In 2005, a 44-year-old truck mechanic named Roger Castillo was walking his dog along the Guadalupe River. The San Jose native was no stranger to the river, having fished it as a boy, and remaining a citizen scientist of the river into adulthood. But on this particular walk, when his dog started poking around the side of the embankment, Castillo saw something nobody had ever seen in the river: the bones of a Columbian mammoth.
Castillo alerted a San Jose State University geologist, along with the owners of the property. With the help of scientists from UC Berkeley’s Museum of Paleontology, the protrusions from the river bank were determined to be the tusks of a 12,500-year-old juvenile Columbian mammoth (Mammuthus columbi), and the most complete remains of a mammoth ever found in Santa Clara county.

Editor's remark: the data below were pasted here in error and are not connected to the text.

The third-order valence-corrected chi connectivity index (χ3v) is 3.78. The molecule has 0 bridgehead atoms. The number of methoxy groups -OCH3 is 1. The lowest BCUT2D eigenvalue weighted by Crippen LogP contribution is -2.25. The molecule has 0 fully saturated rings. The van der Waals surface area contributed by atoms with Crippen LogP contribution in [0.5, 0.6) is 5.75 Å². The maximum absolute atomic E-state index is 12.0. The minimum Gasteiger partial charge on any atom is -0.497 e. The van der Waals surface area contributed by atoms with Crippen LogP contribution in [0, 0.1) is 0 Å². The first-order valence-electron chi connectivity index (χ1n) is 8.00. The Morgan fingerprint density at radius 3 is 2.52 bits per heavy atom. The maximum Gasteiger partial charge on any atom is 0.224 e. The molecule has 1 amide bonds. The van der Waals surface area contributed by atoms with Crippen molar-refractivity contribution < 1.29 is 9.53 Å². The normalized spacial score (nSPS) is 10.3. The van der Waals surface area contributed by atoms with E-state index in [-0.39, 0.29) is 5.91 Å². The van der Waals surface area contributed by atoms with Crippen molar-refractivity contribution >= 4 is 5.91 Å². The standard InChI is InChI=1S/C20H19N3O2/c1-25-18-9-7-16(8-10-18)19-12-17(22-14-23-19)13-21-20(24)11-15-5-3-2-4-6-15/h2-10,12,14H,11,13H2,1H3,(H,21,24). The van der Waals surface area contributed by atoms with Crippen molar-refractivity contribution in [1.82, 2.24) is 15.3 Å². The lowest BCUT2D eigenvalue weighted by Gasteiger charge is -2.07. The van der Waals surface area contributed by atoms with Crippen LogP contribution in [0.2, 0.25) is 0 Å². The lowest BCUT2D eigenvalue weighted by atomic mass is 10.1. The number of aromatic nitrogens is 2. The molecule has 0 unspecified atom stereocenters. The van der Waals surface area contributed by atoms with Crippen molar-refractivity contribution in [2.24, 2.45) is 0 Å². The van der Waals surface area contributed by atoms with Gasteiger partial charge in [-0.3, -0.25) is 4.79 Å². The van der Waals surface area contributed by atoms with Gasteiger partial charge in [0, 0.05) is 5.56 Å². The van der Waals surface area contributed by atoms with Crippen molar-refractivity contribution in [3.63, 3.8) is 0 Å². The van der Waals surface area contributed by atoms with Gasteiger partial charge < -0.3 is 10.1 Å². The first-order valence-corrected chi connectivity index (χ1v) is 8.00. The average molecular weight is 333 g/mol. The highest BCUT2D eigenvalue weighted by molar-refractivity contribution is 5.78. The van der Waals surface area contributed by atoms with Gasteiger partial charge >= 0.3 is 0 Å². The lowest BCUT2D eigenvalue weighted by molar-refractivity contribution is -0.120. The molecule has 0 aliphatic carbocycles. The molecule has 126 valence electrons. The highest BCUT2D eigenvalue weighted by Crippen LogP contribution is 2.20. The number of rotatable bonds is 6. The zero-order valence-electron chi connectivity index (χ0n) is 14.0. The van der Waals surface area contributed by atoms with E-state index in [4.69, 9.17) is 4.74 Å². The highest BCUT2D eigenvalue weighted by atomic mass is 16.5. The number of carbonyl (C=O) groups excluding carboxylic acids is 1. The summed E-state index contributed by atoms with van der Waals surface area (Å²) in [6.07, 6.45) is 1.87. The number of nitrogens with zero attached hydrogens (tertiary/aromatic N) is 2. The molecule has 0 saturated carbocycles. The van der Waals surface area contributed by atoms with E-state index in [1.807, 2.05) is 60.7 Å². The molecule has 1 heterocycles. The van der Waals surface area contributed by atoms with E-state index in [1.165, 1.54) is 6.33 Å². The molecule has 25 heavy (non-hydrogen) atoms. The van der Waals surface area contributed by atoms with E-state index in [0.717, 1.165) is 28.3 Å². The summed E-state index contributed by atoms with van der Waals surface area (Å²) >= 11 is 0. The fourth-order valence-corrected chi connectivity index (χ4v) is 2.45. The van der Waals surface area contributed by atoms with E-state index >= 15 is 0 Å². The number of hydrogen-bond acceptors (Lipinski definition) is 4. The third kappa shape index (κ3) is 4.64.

The mammoth remains were excavated and are now part of an exhibit at the Children’s Discovery Museum of San Jose. Along the bike path, just north of the San Jose Mineta International Airport, the site of the discovery is marked by an 11-foot-tall bent pipe sculpture of a Columbian mammoth, weighing in at nearly 12,000 pounds.
Know Before You Go
The sculpture does not have designated parking, but a relatively wide shoulder is nearby on Trimble Road. The easiest way to access the area, however, would probably be by bicycling or walking along the Guadalupe River Trail.